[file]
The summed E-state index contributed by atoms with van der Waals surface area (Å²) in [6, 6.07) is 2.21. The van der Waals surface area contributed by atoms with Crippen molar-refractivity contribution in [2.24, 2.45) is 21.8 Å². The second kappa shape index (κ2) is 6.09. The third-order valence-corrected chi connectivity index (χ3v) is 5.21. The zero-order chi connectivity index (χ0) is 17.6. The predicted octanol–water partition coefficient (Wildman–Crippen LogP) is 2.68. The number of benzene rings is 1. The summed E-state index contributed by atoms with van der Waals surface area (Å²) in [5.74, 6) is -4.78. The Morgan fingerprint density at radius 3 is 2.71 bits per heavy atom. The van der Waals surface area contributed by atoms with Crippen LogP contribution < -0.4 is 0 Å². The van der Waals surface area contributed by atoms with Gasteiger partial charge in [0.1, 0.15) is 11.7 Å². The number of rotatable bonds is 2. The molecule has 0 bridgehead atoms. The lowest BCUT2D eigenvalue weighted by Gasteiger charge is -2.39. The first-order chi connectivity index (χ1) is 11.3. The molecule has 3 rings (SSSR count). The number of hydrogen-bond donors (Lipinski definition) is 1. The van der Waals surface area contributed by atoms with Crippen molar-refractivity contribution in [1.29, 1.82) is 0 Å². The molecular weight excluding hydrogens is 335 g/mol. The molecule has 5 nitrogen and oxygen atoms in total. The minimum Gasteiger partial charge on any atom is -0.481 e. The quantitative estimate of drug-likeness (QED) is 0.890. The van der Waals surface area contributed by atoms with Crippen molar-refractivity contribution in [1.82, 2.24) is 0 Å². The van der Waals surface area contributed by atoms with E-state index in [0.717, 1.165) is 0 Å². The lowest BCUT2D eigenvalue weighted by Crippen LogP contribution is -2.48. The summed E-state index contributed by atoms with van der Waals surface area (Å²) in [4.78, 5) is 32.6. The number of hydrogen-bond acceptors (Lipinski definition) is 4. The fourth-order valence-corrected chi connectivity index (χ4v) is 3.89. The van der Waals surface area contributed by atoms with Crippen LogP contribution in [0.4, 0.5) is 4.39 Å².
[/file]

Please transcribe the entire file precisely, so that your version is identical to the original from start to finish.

The summed E-state index contributed by atoms with van der Waals surface area (Å²) in [6, 6.07) is 2.21. The van der Waals surface area contributed by atoms with Crippen molar-refractivity contribution in [2.24, 2.45) is 21.8 Å². The second kappa shape index (κ2) is 6.09. The third-order valence-corrected chi connectivity index (χ3v) is 5.21. The zero-order chi connectivity index (χ0) is 17.6. The predicted octanol–water partition coefficient (Wildman–Crippen LogP) is 2.68. The number of benzene rings is 1. The summed E-state index contributed by atoms with van der Waals surface area (Å²) in [5.74, 6) is -4.78. The Morgan fingerprint density at radius 3 is 2.71 bits per heavy atom. The van der Waals surface area contributed by atoms with Crippen LogP contribution < -0.4 is 0 Å². The van der Waals surface area contributed by atoms with Gasteiger partial charge in [0.1, 0.15) is 11.7 Å². The number of rotatable bonds is 2. The molecule has 0 bridgehead atoms. The lowest BCUT2D eigenvalue weighted by Gasteiger charge is -2.39. The first-order chi connectivity index (χ1) is 11.3. The molecule has 3 rings (SSSR count). The number of hydrogen-bond donors (Lipinski definition) is 1. The van der Waals surface area contributed by atoms with Crippen molar-refractivity contribution in [1.29, 1.82) is 0 Å². The molecular weight excluding hydrogens is 335 g/mol. The molecule has 5 nitrogen and oxygen atoms in total. The minimum Gasteiger partial charge on any atom is -0.481 e. The quantitative estimate of drug-likeness (QED) is 0.890. The van der Waals surface area contributed by atoms with Crippen molar-refractivity contribution in [1.82, 2.24) is 0 Å². The van der Waals surface area contributed by atoms with E-state index in [0.717, 1.165) is 0 Å². The lowest BCUT2D eigenvalue weighted by Crippen LogP contribution is -2.48. The summed E-state index contributed by atoms with van der Waals surface area (Å²) in [4.78, 5) is 32.6. The number of hydrogen-bond acceptors (Lipinski definition) is 4. The fourth-order valence-corrected chi connectivity index (χ4v) is 3.89. The van der Waals surface area contributed by atoms with Crippen LogP contribution in [0.4, 0.5) is 4.39 Å².